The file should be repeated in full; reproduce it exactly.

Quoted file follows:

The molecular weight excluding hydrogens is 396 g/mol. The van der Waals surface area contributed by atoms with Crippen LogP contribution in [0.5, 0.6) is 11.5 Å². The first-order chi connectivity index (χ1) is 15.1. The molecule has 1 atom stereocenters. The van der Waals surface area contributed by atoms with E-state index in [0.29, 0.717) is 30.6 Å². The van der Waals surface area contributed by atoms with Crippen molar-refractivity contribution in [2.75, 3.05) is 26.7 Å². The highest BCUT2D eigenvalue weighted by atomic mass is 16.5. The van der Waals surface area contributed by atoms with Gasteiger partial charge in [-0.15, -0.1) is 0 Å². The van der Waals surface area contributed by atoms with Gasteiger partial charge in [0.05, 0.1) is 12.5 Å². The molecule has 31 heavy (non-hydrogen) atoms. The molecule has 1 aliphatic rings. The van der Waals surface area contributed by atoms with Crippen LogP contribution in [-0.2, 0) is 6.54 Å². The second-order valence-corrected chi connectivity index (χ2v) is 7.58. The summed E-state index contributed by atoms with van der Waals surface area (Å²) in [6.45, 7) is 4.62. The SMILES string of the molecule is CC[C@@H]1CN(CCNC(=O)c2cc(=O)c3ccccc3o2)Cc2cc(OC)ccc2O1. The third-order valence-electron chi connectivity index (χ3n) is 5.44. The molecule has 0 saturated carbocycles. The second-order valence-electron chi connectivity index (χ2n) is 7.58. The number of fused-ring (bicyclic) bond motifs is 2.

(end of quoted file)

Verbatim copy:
The molecular weight excluding hydrogens is 396 g/mol. The van der Waals surface area contributed by atoms with Crippen LogP contribution in [0.5, 0.6) is 11.5 Å². The first-order chi connectivity index (χ1) is 15.1. The molecule has 1 atom stereocenters. The van der Waals surface area contributed by atoms with E-state index in [0.29, 0.717) is 30.6 Å². The van der Waals surface area contributed by atoms with Crippen molar-refractivity contribution in [2.75, 3.05) is 26.7 Å². The highest BCUT2D eigenvalue weighted by atomic mass is 16.5. The van der Waals surface area contributed by atoms with Gasteiger partial charge in [-0.15, -0.1) is 0 Å². The van der Waals surface area contributed by atoms with Gasteiger partial charge in [0.05, 0.1) is 12.5 Å². The molecule has 31 heavy (non-hydrogen) atoms. The molecule has 1 aliphatic rings. The van der Waals surface area contributed by atoms with Crippen LogP contribution in [-0.2, 0) is 6.54 Å². The second-order valence-corrected chi connectivity index (χ2v) is 7.58. The summed E-state index contributed by atoms with van der Waals surface area (Å²) in [6.45, 7) is 4.62. The SMILES string of the molecule is CC[C@@H]1CN(CCNC(=O)c2cc(=O)c3ccccc3o2)Cc2cc(OC)ccc2O1. The third-order valence-electron chi connectivity index (χ3n) is 5.44. The molecule has 0 saturated carbocycles. The second-order valence-electron chi connectivity index (χ2n) is 7.58. The number of fused-ring (bicyclic) bond motifs is 2.